The search strategies employed in this review included relevant literature searches of MEDLINE, PubMed, and PubMed Central online databases. The following MeSH terms were used: depression, pharmacotherapy, psychotherapy, and neurobiology. Systematic reviews and meta-analyses were prioritized for inclusion, followed by RCTs. In addition to using PubMed's “similar articles” function to find related material, each article's bibliography was reviewed for potential research findings relevant to these terms.

   Knowing Major Depressive Disorder: A protean Illness Top

The diagnosis of MDD is complicated by a myriad of heterogeneous symptoms that cannot be simply explained by neurotransmitter imbalances. Treatment with a single ADT agent (such as a selective serotonin reuptake inhibitor [SSRI]) to improve these potential imbalances among heterogeneous MDD patients (melancholic, atypical, seasonal, vegetative, and agitated) is likely not enough for most individuals. If this were enough, clinicians would need only to prescribe one antidepressant for all patients to bring about remission. The standard US Food and Drug Administration (US FDA) drug approval process often fails to account for disease heterogeneity because of the difficulty inherent in evaluating a nonspecific treatment, i.e., treatment that cannot be definitively designed and targeted for a particular, uniform disease. Unfortunately, the belief that MDD is a uniform disorder is a naïve view that clinicians know rarely holds true in practice, despite the Diagnostic and Statistical Manual of Mental Disorders Fifth Edition (DSM-5) (American Psychiatric Association, 2013[1]) defining MDD as a collection of separate symptoms that together form a homogeneous syndrome. While the US FDA recognizes only studies conducted on one specific syndrome or medical illness, it is not uncommon for a particular psychiatric condition to present as one of the several diverse subtypes depending on the patient's unique combination of psychosocial, behavioural, physiological, or other determinant signs and symptoms. The brain and its neuroarchitecture are not organized by the DSM criteria, and when different neural pathways misfire, different symptoms may occur. In the case of MDD, this likely allows for the different subtypes of depression or different symptom experiences for each MDD patient (Stahl, 2013[37]).

   Studying Major Depressive Disorder: Insights of Neuroimaging Top

While the subtypes of MDD, or MDD symptom clusters (e.g., melancholia), may be studied from a study population perspective, an even more descriptive approach employs both genetic and neuroimaging techniques to gather information on whether or not specific neuroanatomic brain areas are functioning normally. In this model of study, MDD symptoms that a patient exhibits externally would be considered their phenotype. ADTs, as biological agents, can directly affect a wide range of central nervous system entities including neurotransmitters, transporters and enzymes. Changes in these entities may influence the electrical state of malfunctioning brain areas to the extent that these areas' respective functions can be normalized or improved. These changes in brain function represent endophenotypes and may be scanned and measured via functional brain imaging studies (e.g., functional magnetic resonance imaging [fMRI]). In an effort to homogenize future ADT-based RCTs, researchers may strive to use fMRI procedures during patient recruitment such that patients' external symptoms (phenotype) and internal brain state descriptors (endophenotype) may be matched upon study entry and the ADT effects are more reliably measured (Schwartz, 2013[34]).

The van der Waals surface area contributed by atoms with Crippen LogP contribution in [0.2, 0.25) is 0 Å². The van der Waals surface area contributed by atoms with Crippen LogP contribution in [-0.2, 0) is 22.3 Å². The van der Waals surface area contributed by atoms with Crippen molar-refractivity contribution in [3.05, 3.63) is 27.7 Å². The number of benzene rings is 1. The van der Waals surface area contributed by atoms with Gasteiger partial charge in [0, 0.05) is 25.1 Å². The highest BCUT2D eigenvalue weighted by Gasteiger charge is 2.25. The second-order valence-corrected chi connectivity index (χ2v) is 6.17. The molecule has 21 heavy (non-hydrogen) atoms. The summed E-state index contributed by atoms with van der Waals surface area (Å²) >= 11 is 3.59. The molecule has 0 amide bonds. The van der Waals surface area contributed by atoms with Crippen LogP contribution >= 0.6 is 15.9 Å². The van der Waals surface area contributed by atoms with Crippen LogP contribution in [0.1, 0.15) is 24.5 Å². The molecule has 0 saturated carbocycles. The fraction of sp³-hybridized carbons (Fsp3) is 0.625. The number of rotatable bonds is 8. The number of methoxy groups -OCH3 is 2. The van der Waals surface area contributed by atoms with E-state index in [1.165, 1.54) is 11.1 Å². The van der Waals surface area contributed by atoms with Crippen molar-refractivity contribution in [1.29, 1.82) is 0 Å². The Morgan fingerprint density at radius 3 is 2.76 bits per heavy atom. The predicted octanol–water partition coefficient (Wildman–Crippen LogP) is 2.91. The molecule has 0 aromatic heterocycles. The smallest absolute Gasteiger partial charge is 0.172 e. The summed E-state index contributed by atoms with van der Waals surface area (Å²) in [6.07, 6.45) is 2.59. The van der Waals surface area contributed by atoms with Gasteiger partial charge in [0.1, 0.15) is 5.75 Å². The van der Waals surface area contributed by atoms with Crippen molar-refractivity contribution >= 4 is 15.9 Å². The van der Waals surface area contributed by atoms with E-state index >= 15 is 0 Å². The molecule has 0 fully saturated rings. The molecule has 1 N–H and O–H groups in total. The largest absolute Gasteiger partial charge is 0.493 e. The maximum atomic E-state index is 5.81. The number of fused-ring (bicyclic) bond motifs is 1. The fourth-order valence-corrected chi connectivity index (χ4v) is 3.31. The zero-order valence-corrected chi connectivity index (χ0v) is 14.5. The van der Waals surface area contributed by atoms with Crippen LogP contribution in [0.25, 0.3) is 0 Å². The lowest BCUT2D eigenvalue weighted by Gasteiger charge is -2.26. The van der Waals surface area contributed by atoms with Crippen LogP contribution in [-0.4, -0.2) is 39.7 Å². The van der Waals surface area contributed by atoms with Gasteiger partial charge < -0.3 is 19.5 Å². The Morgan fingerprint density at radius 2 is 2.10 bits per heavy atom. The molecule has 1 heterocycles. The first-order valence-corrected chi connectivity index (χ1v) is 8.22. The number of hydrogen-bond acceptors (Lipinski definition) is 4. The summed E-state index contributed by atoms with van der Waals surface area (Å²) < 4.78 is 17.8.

As will be discussed later, functional neuroimaging also lends itself to determining how psychotherapy, pharmacotherapy or PPPT can alter depressive brain function during treatment and after remission. These biological findings may then be compared and contrasted to better determine how each treatment modality affects specific brain areas.

   Treating Major Depressive Disorder: Predictors of Patient Response Top

In deciding the most effective course and type of MDD treatment, numerous elements must be taken into account by the clinician, including, pivotally, the severity of the current major depressive episode (Thase et al., 1997[44]). In light of some meta-analyses suggesting that ADTs may offer little efficacy above placebo (Kirsch et al., 2008[20]), researchers and clinicians were prompted to revisit how RCTs in the modern era are conducted. They came to the consensus that antidepressants are generally more effective in treating those with severe MDD and that placebo effects are often greater in those with milder MDD. Nevertheless, the current trials continue to enroll a disproportionately high percentage of mild-to-moderate depressives. To avoid the possibility of excessive placebo effects in RCTs, researchers should aim to involve the more seriously depressed patients and allow more time for possible changes in patients' depression ratings, which would improve statistical power and stringency.